3 Things the Marketing World Can Learn from the Ice Bucket Challenge

There’s a good chance you’ve noticed a specific hashtag popping up all over the web the last few weeks: #ALSIceBucketChallenge. The social media campaign has snowballed into a powerful online movement, and now celebrities like Justin Timberlake, LeBron James, and Bill Gates are stepping up to the challenge of dumping ice water on their heads.

The marketing brilliance of this social media initiative is undeniable.

Reasons for this success are quite simple. Online marketing strategists would be wise to follow suit and implement the following principles in future marketing campaigns:

  1. Get a little crazy. People spent days scratching their heads, wondering how ice water was related to the associated disease. Unfortunately, they will never reach a conclusion because it is a completely random action. However, the task is easily executed, which attracts social media users to participate.

Online marketers should go one step beyond what’s comfortable. Safe online marketing typically doesn’t elicit the same attention, and overall results are usually below the desired outcome. Through the Ice Bucket Challenge initiative, donations to the ALS Association reached a record high.Untitled design (59)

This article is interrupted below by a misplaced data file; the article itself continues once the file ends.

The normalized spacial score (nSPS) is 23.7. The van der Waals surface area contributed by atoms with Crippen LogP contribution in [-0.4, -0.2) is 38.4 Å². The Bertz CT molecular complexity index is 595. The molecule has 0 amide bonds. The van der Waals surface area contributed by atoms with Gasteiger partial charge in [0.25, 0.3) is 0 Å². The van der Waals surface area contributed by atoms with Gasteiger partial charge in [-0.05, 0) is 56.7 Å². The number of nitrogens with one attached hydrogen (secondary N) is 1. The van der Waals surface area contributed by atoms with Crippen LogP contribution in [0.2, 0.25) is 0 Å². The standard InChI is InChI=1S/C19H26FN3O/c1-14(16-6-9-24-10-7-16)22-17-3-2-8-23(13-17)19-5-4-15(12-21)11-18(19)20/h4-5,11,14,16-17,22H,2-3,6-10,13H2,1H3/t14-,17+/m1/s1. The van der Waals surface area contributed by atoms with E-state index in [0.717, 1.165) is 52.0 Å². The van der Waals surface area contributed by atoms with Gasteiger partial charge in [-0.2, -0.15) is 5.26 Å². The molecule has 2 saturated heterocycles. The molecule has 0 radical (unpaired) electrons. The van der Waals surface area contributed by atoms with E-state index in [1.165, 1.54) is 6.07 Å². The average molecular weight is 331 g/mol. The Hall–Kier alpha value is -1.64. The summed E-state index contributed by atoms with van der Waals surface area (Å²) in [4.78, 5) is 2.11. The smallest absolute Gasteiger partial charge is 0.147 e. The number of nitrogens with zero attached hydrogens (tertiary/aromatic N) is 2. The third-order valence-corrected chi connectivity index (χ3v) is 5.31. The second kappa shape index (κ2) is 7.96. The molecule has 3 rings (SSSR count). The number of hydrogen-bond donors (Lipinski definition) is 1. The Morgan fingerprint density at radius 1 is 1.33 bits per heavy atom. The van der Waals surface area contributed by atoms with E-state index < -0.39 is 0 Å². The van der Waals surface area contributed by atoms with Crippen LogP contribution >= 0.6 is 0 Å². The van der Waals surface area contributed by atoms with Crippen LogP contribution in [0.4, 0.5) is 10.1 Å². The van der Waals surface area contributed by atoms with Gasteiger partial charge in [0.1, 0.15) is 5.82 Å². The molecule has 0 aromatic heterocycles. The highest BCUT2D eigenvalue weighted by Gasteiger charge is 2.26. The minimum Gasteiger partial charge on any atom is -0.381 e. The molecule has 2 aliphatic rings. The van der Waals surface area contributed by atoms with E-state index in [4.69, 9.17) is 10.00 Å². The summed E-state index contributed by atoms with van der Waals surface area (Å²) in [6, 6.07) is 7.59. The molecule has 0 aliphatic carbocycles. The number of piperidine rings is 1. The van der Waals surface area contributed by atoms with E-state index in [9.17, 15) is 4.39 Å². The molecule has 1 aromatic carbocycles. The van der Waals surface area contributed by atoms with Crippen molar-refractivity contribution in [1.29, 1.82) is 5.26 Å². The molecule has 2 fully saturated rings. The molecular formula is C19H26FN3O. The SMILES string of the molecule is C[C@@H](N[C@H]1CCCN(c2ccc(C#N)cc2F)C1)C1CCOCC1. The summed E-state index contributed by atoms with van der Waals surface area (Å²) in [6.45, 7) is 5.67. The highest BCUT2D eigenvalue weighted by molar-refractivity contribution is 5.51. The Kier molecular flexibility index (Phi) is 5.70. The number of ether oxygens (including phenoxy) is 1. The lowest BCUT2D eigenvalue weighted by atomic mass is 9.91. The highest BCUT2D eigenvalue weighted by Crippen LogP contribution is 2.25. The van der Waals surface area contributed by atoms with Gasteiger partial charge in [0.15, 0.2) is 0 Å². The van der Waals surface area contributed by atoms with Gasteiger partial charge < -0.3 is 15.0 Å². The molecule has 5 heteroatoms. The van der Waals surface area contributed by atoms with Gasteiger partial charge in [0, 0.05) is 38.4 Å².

1. Find a balance of emotions. ALS is a serious disease, which makes successfully marketing to people who don’t fully understand the severity of the condition challenging. Nevertheless, the Ice Bucket Challenge evidently found perfect harmony in raising awareness for the disease while also maintaining lightheartedness to draw a more general audience.

Marketing campaigns like Sarah McLachlan’s animal cruelty commercials are emotionally driven, but they leave the audience feeling disheartened about the situation. While this approach can be effective too, the Ice Bucket Challenge uniquely leaves people feeling encouraged and inspired about making a difference.

  1. Stay straightforward with the hashtag. Sometimes blatant statements appear to lack innovation from the marketing perspective, but the public attaches to the concept more quickly and conducts more outside research when the information is given to them directly. Creative hashtags have a place, but fundraising requires intentional statements of purpose.

Staying on target with social media campaigns is challenging for most strategists, but using success stories like the Ice Bucket Challenge as a teachable moment is wise. From small businesses to international corporations, successful marketing takes calculated boldness to leave a powerful impression. Continue studying the trends and following the victories (and the failures) to tweak your own approach to the world of online marketing.